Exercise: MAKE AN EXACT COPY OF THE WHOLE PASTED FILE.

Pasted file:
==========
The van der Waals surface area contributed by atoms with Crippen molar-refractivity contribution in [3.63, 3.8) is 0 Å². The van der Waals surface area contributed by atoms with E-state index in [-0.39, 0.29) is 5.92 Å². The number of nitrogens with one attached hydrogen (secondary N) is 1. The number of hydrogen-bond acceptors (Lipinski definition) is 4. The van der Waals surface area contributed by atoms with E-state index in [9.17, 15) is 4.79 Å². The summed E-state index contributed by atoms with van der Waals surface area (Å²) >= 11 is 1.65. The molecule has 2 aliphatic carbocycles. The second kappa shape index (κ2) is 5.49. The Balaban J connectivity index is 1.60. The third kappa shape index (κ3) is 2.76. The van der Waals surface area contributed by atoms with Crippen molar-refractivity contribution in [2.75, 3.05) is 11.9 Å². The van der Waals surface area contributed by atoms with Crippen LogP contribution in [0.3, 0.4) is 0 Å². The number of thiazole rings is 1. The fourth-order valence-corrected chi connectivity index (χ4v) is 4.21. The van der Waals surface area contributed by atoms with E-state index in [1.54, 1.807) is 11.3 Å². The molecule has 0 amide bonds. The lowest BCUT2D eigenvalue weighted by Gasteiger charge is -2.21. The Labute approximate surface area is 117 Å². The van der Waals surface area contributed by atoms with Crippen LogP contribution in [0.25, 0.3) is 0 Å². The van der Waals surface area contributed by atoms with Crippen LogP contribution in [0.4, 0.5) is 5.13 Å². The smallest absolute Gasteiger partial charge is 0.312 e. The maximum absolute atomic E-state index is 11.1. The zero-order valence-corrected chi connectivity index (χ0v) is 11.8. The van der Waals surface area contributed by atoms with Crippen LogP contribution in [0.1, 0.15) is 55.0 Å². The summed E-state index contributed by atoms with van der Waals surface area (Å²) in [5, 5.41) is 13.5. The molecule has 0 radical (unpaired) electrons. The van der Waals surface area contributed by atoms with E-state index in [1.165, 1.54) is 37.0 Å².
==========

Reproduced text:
The van der Waals surface area contributed by atoms with Crippen molar-refractivity contribution in [3.63, 3.8) is 0 Å². The van der Waals surface area contributed by atoms with E-state index in [-0.39, 0.29) is 5.92 Å². The number of nitrogens with one attached hydrogen (secondary N) is 1. The number of hydrogen-bond acceptors (Lipinski definition) is 4. The van der Waals surface area contributed by atoms with E-state index in [9.17, 15) is 4.79 Å². The summed E-state index contributed by atoms with van der Waals surface area (Å²) >= 11 is 1.65. The molecule has 2 aliphatic carbocycles. The second kappa shape index (κ2) is 5.49. The Balaban J connectivity index is 1.60. The third kappa shape index (κ3) is 2.76. The van der Waals surface area contributed by atoms with Crippen molar-refractivity contribution in [2.75, 3.05) is 11.9 Å². The van der Waals surface area contributed by atoms with Crippen LogP contribution in [0.3, 0.4) is 0 Å². The number of thiazole rings is 1. The fourth-order valence-corrected chi connectivity index (χ4v) is 4.21. The van der Waals surface area contributed by atoms with E-state index in [1.54, 1.807) is 11.3 Å². The molecule has 0 amide bonds. The lowest BCUT2D eigenvalue weighted by Gasteiger charge is -2.21. The Labute approximate surface area is 117 Å². The van der Waals surface area contributed by atoms with Crippen LogP contribution in [0.25, 0.3) is 0 Å². The van der Waals surface area contributed by atoms with Crippen LogP contribution in [0.4, 0.5) is 5.13 Å². The smallest absolute Gasteiger partial charge is 0.312 e. The maximum absolute atomic E-state index is 11.1. The zero-order valence-corrected chi connectivity index (χ0v) is 11.8. The van der Waals surface area contributed by atoms with Crippen LogP contribution in [0.1, 0.15) is 55.0 Å². The summed E-state index contributed by atoms with van der Waals surface area (Å²) in [5, 5.41) is 13.5. The molecule has 0 radical (unpaired) electrons. The van der Waals surface area contributed by atoms with E-state index in [1.165, 1.54) is 37.0 Å².